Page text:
Iran on Friday categorically rejected claims of the United States blaming it for the attack on two oil tankers in the Gulf of Oman, reported BBC. “Iran categorically rejects the US unfounded claim with regard to 13 June oil tanker incidents, and condemns it in the strongest possible terms,” the Iranian mission to the United Nations said in a statement.

Two commercial oil tankers carrying inflammable materials caught fire in suspected attacks on Thursday in the Gulf of Oman. Twenty one crew members were on board the Singapore-owned Kokuka Courageous and 23 people were on the Norwegian-owned tanker Front Altair. All were rescued. The incident drove up oil prices and stoked fears of a new confrontation between Iran and the United States.

US Secretary of State Mike Pompeo blamed Iran for the “unprovoked attacks”. “This assessment is based on intelligence, the weapons used, the level of expertise needed to execute the operation, recent similar Iranian attacks on shipping, and the fact that no proxy group operating in the area has the resources and proficiency to act with such a high degree of sophistication,” Pompeo said at a press conference in Washington. However, he did not provide any evidence to back his remarks.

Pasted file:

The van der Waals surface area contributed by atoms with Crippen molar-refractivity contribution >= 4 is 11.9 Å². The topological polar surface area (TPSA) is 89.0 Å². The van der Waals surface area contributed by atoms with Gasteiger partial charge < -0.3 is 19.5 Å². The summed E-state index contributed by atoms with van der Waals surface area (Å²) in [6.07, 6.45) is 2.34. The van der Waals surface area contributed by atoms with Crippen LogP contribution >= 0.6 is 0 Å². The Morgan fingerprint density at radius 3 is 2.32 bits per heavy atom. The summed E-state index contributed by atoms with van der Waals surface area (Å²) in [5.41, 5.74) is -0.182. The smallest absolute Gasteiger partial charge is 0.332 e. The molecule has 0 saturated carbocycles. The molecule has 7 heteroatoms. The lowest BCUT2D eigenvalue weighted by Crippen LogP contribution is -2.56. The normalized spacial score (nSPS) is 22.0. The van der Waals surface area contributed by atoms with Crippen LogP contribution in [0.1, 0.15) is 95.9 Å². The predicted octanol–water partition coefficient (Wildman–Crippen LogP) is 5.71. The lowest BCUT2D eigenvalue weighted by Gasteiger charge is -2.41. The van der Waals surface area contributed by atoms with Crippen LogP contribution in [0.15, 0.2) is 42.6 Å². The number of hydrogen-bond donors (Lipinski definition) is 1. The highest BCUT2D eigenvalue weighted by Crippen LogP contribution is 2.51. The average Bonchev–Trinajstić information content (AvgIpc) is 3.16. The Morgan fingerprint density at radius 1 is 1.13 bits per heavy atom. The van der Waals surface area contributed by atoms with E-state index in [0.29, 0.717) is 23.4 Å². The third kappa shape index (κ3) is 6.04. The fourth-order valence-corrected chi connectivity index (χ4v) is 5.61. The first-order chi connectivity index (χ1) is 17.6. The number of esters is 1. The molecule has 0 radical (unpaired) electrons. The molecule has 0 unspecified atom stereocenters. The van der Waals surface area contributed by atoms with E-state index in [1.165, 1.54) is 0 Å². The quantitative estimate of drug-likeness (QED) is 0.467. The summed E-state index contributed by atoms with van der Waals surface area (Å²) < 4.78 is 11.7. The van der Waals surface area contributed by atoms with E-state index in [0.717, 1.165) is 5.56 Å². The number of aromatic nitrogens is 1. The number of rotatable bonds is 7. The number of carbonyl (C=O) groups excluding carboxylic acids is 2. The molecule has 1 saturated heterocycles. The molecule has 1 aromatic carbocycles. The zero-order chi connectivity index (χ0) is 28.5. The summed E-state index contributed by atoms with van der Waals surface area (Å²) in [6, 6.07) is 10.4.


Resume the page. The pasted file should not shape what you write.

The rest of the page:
After Iran’s denial, the US military’s Central Command released a video which they claimed showed that Iran was involved in the attack. An Islamic Revolutionary Guard Corps patrol boat “was observed and recorded removing the unexploded limpet mine from the Kokuka Courageous”, said the US.

The incident comes amid rising tensions between Tehran and Washington. “This is only the latest in a series of attacks instigated by the Islamic Republic of Iran and its surrogates against American and allied interests, and they should be understood in the context of 40 years of unprovoked aggression against freedom-loving nations,” said Pompeo.

Pompeo said that he has asked US ambassador to the UN, Jonathan Cohen, to raise Iran’s attacks in the Security Council meeting.

Iran’s Foreign Minister Mohammad Javad Zarif described Thursday’s incidents as suspicious on Twitter, noting that they occurred during Japanese Prime Minister Shinzo Abe’s Tehran visit. The minister called for regional dialogue. “Suspicious doesn’t begin to describe what likely transpired this morning. Iran’s proposed Regional Dialogue Forum is imperative,” Zarif said on Twitter.

Hours later, US President Donald Trump said Iran is not ready for a deal right now. “While I very much appreciate P.M. Abe going to Iran to meet with Ayatollah Ali Khamenei, I personally feel that it is too soon to even think about making a deal. They are not ready, and neither are we!” he tweeted.